Two days ago, I posted the following tweet:
“Every time I hear an atheist compare belief in God to belief in the ‘tooth fairy’ I get more evidence for my observation that atheists don’t even understand what they are rejecting.”
The tweet elicited several responses. Predictably, those included responses that defended the analogy by insisting that there is literally no evidence for the existence of God: none at all. For example,
“When theory and observation meet, we call that evidence. The tooth fairy has no theory and no evidence. God has theory but no evidence.”
“Maybe if there was more evidence for God than there was for the Tooth Fairy then we wouldn’t make that comparison.”
I wouldn’t bother to point out statements like these if they were anomalous, but the fact is that they are quite common among atheists. And the ignorance, hubris, and glaring brazenness of such statements should once and for all put the lie to the silly notion that self-described secular atheists are somehow more rational and carefully critical in evaluating evidence than their religious and theistic neighbors.
So here’s how things usually go at this point. A theist will point out that there is an unimaginably vast literature of reasons and arguments that provide evidence for the existence of God.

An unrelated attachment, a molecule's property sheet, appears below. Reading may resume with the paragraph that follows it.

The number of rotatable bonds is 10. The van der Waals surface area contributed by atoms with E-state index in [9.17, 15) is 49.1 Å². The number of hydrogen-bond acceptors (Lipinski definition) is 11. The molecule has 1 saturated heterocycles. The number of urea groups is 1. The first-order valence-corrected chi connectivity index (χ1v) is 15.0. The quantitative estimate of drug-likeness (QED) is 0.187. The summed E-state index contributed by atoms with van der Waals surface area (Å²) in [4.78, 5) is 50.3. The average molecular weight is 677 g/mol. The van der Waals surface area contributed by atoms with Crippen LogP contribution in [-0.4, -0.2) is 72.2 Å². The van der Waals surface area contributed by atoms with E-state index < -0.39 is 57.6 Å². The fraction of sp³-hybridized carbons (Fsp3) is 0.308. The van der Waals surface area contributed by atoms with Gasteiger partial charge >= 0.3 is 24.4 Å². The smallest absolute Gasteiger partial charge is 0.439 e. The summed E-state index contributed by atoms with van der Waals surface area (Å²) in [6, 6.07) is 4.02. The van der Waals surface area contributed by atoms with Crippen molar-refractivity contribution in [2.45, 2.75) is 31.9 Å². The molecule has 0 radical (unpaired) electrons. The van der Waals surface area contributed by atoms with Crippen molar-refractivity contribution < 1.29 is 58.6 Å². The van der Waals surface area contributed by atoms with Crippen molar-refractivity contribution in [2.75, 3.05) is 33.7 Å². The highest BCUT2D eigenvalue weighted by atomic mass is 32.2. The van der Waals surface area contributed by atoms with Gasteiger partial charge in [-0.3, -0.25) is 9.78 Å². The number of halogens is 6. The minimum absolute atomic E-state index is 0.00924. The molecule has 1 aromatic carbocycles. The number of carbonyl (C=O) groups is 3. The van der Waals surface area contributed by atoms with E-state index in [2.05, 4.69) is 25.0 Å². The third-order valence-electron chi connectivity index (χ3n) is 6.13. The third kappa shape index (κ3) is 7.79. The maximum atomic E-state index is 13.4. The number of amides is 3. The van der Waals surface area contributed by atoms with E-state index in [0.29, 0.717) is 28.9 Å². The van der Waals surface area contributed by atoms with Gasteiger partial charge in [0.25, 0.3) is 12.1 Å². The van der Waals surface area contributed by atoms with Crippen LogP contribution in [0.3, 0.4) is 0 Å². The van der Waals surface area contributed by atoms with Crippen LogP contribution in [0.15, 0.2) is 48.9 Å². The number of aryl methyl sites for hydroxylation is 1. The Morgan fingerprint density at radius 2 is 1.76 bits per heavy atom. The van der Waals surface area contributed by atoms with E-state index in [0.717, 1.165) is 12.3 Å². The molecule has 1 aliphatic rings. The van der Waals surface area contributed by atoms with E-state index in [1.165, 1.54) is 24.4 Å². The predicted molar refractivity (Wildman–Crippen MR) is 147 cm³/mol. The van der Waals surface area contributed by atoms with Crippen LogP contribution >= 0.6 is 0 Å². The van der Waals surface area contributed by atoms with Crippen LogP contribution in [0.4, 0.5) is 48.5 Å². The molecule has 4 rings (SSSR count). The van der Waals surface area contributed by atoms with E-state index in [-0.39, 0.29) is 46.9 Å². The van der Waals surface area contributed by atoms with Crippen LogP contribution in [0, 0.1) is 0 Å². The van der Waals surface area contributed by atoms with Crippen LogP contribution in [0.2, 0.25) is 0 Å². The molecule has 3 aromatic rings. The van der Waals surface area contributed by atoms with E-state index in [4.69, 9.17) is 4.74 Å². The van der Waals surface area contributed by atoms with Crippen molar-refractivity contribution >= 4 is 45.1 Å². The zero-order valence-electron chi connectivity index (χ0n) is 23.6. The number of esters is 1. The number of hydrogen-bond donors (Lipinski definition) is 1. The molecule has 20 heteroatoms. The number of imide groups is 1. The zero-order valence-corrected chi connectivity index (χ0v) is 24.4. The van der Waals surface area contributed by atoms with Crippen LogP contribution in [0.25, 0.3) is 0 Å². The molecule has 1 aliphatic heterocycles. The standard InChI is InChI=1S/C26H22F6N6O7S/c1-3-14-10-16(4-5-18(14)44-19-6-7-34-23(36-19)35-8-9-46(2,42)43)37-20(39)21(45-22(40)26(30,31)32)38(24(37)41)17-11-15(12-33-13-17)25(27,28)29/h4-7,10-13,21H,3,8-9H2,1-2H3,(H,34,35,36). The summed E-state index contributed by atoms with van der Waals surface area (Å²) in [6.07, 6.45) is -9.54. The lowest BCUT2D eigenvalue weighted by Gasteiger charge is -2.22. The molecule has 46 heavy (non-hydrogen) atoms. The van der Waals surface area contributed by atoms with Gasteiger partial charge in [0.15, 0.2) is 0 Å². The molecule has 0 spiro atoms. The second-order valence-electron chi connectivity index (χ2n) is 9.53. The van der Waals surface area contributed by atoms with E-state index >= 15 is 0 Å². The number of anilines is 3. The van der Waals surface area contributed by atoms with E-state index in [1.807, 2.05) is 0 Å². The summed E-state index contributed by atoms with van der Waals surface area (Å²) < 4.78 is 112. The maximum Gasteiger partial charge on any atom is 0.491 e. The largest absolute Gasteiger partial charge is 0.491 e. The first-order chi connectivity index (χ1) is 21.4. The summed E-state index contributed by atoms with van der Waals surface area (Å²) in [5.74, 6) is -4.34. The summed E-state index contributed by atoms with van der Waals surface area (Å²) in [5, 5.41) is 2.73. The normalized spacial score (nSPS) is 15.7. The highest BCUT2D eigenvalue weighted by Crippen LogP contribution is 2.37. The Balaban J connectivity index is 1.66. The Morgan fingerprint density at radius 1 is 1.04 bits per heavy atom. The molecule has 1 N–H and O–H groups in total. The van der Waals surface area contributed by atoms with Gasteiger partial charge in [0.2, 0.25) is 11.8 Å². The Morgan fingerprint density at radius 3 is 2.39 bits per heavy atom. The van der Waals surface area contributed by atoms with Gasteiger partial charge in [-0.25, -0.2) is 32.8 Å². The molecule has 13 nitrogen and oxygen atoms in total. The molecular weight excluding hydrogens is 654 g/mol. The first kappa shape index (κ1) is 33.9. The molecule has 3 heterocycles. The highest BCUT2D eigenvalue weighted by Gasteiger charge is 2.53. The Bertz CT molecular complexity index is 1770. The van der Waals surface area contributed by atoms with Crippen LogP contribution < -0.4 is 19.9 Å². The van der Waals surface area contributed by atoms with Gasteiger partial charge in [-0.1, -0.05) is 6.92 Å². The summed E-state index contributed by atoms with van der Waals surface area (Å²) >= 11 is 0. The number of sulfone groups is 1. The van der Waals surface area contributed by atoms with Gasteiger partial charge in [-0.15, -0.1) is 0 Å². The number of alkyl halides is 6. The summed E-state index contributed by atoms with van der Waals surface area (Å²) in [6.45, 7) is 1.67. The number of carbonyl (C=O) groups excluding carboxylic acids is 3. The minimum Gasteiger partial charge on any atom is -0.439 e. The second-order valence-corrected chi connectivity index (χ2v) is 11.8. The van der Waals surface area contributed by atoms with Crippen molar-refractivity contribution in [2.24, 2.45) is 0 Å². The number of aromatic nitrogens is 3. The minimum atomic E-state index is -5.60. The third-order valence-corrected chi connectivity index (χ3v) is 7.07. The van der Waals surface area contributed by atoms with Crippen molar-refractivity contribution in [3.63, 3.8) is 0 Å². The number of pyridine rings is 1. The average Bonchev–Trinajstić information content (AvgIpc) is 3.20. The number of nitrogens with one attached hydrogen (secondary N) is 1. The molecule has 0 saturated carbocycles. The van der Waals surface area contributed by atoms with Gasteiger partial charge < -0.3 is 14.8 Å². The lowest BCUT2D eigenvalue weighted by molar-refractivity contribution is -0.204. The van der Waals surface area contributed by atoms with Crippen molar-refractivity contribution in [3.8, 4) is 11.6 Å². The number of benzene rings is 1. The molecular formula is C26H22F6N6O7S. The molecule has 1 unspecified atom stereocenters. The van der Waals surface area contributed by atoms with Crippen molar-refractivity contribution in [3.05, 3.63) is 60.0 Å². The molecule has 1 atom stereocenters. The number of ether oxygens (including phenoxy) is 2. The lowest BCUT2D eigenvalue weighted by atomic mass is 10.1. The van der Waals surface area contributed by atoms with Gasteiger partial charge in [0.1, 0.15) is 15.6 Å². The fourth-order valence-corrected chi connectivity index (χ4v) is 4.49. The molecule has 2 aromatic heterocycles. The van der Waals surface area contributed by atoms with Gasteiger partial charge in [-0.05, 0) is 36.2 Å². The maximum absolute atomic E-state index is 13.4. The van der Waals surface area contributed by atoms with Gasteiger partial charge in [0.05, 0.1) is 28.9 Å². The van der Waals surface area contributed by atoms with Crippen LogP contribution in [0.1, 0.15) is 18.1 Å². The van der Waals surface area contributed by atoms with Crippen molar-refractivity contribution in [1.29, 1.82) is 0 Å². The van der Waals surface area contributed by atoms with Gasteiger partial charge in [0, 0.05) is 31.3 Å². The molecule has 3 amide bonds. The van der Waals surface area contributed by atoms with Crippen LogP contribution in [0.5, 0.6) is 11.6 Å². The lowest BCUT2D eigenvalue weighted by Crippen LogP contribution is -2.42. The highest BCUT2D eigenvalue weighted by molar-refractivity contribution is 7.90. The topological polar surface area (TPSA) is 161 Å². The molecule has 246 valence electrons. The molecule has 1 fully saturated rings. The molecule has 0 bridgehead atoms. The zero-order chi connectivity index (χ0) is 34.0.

I pointed out that I’ve written three books — two co-authored with atheists — on just this topic. So of course, I was then insulted for trying to “sell books”. Imagine that, an author who dares make reference to the books he’s written. And even worse, an author who might want to sell those books. The audacity!
And then comes the predictable reply: “Just give me one reason to believe God exists. Give me one argument. Give me one bit of evidence.”
Of course, it’s an utterly silly request. Any person who begins by saying there is no evidence at all is not about to concede anything you present to them. Remember when now-disgraced young earth creationist Kent Hovind promised a $250,000 reward to anybody who could provide any evidence of evolution? It was a fool’s errand, of course, for whatever evidence you might provide, Kent could always insist that he doesn’t accept it as evidence. The same is true in situations like this. “That’s not evidence! That’s been ‘debunked’!” As if one’s personal incredulity toward a reason or argument is sufficient to demonstrate that it constitutes no reason or evidence at all.
I guess the bottom line is this: if people really want to keep comparing God to the tooth fairy, you and I probably ain’t going to be able to change their mind.